george w. bush, aside from totally f*cking us by creating ISIS when he ordered the invasion of Iraq, also f*cked us by lowering taxes on the wealthy, which (along with the deregulation of Wall Street) lead to the housing bubble that crashed the economy.

Tax cuts on high income earners historically lead to bubbles and crashes, as Beinhart shows in his article. His examples are Hoover, Reagan and bush the lesser... all presidents whose tax cuts were followed by recessions. (The Bush Tax cuts CAUSED the economic crisis).

Given these facts, why the hell would anyone argue against raising taxes on wealthy individuals as Willis Hart does, saying there are "negative consequences"? The consequences are CLEARLY negative when taxes are too low and POSITIVE when they are higher. And because tax rates have been too low since the Reagan presidency is why middle class wages have been largely stagnant for the past 30-plus years... and why lower-income workers are losing ground (see chart below).

Bernie Sanders knows this. Instead of being a "rank fallacy", Bernie Sanders, in advocating for higher marginal tax rates, is an economic truth-teller. And Senator Sanders' truth-telling on this matter strongly illustrates why this man should be our next president. Hillary Clinton, while she might be in favor of a small increase, isn't a Progressive.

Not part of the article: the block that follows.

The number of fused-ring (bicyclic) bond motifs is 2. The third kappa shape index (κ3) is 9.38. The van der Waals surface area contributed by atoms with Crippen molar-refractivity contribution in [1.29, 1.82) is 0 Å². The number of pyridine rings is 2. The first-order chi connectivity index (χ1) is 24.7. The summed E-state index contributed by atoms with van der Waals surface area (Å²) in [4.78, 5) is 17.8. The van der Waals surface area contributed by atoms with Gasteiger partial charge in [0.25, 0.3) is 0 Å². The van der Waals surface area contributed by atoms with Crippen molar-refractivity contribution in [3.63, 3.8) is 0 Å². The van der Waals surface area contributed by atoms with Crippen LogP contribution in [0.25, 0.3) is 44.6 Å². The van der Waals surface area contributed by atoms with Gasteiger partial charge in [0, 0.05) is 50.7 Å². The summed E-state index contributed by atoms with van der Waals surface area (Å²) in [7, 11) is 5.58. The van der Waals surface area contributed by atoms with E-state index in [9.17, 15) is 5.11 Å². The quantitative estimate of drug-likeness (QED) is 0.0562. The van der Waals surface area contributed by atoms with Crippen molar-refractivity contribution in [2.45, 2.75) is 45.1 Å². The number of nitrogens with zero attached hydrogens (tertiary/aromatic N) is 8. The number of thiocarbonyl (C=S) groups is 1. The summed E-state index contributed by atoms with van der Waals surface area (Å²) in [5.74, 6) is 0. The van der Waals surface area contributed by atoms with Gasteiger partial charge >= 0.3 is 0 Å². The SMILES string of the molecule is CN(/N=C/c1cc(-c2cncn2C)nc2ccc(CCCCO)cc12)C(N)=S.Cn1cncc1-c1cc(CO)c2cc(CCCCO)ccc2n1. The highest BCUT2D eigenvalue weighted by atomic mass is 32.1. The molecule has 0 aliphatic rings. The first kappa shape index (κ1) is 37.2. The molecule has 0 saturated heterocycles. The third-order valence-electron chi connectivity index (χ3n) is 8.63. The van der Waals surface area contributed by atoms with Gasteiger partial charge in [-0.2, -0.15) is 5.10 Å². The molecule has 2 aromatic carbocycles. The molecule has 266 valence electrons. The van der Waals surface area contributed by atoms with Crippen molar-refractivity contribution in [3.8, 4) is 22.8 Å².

I'd say it's doubtful Hillary would support the Congressional Progressive Caucus' (CPC) People's Budget which "creates fair tax rates for millionaires and provides needed relief to low- and middle-income families". (The People's Budget "returns to Clinton-era tax rates for households making over $250,000 and implements new brackets for those making over $1 million"... the top rate, for people making more than $1 billion, is 49 percent).

Bernie Sanders, given that he's he is one of six Progressives who established the CPC in 1991, absolutely would support the People's Budget (or some variant of it that raised taxes on higher-income earners up to around 50 percent). A president Sanders would push a budget that would stop the very negative consequences of bubble-and-bust caused by taxes that are too low. Frankly I'd call ignoring this consequence is "rank fallacy" of the Hartster, not Bernie Sanders. Bernie Sanders acknowledges this truth, while Willis embraces Libertarian/Conservative lies about it/pretends the opposite is true.

Image: This chart shows that in recent decades the rich are getting richer, the middle class and poor got richer, then poorer... with the poor worse off in 2010 than they were in 1983... so poor households are worse off than they were decades ago, both in relative and absolute terms. (Chart source: The Lost Decade of the Middle Class. Pew Research Center 8/22/2012).

OST #72